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01.12.2017 | Research | Ausgabe 1/2017 Open Access

BioPsychoSocial Medicine 1/2017

The relationship between salivary amylase and the physical and psychological changes elicited by continuation of autogenic training in patients with functional somatic syndrome

Zeitschrift:
BioPsychoSocial Medicine > Ausgabe 1/2017
Autoren:
Tadashi Kiba, Tetsuya Abe, Kenji Kanbara, Fumie Kato, Sadanobu Kawashima, Yukie Saka, Kazumi Yamamoto, Yasuyuki Mizuno, Junji Nishiyama, Mikihiko Fukunaga

Abstract

Background

The aim of this study was to clarify the changes in biological measures during autogenic training (AT) sessions and the relationship between these biological measures and the changes in physical and psychological measures induced by continuation of AT in patients with functional somatic syndrome (FSS). We used the salivary amylase (SAMY) level, skin temperature of the finger (TEMP), subjective symptom scores, and psychological characteristics to assess these changes.

Methods

We assessed 24 patients with FSS and 23 healthy controls before and after AT. We then conducted the same tests after the participants had practiced AT at home 1 and 2 months later.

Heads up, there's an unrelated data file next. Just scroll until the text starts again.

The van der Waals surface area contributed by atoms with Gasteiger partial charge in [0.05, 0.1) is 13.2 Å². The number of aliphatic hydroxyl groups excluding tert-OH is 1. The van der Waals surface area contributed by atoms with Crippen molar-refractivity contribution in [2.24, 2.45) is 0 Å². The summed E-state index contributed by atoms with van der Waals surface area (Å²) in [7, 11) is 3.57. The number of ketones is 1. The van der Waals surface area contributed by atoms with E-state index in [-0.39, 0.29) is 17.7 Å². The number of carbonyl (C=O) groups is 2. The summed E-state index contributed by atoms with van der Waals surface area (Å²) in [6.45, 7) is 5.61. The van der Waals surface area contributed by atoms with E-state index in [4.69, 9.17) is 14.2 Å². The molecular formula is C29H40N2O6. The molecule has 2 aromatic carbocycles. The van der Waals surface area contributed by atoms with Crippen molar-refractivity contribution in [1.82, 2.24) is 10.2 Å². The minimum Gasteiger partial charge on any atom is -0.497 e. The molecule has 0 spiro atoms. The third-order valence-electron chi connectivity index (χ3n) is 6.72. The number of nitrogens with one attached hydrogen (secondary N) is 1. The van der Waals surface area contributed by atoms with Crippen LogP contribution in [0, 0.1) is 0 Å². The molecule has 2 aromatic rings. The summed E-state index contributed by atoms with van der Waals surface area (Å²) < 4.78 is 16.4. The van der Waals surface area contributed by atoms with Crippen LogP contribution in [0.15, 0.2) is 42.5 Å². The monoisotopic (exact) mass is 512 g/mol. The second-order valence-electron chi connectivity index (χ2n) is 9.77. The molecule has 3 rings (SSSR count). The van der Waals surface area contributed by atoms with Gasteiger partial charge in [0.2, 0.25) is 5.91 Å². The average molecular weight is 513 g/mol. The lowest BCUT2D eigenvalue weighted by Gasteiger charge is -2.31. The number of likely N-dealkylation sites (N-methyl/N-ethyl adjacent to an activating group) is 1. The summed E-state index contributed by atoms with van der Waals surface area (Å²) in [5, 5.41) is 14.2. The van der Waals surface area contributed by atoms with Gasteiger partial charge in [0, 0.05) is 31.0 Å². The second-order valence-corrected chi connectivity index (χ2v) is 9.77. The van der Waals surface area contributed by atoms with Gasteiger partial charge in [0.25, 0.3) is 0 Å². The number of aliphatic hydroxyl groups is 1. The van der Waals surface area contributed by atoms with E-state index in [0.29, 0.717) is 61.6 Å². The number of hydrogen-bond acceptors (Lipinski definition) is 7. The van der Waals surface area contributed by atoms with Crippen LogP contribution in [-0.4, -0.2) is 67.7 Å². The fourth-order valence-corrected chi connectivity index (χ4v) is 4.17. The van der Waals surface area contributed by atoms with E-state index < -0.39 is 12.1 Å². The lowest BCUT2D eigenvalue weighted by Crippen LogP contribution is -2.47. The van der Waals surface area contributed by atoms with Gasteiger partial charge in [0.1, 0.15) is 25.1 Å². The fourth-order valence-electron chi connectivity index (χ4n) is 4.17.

Results

The baseline SAMY levels in the first session were significantly higher in the FSS group than in the control group. However, this difference was not significant in the second and third sessions. The pattern of changes in TEMP induced by AT was not different between the FSS and control groups. Tension-anxiety and somatic symptoms in patients with FSS were improved by AT. In the FSS group, the baseline SAMY levels in the first session showed a significant negative correlation with the changes in the subjective symptom score and tension-anxiety score at baseline.

Conclusions

The practice of AT, both during the first session and after 1 month of continuation, eased the dysregulation of the autonomic nervous system that is reflected in SAMY in patients with FSS. AT also contributed to decreases in the tension-anxiety and somatic symptoms in patients with FSS. We suggest that SAMY is related to both physical and psychological effects of AT in patients with FSS.
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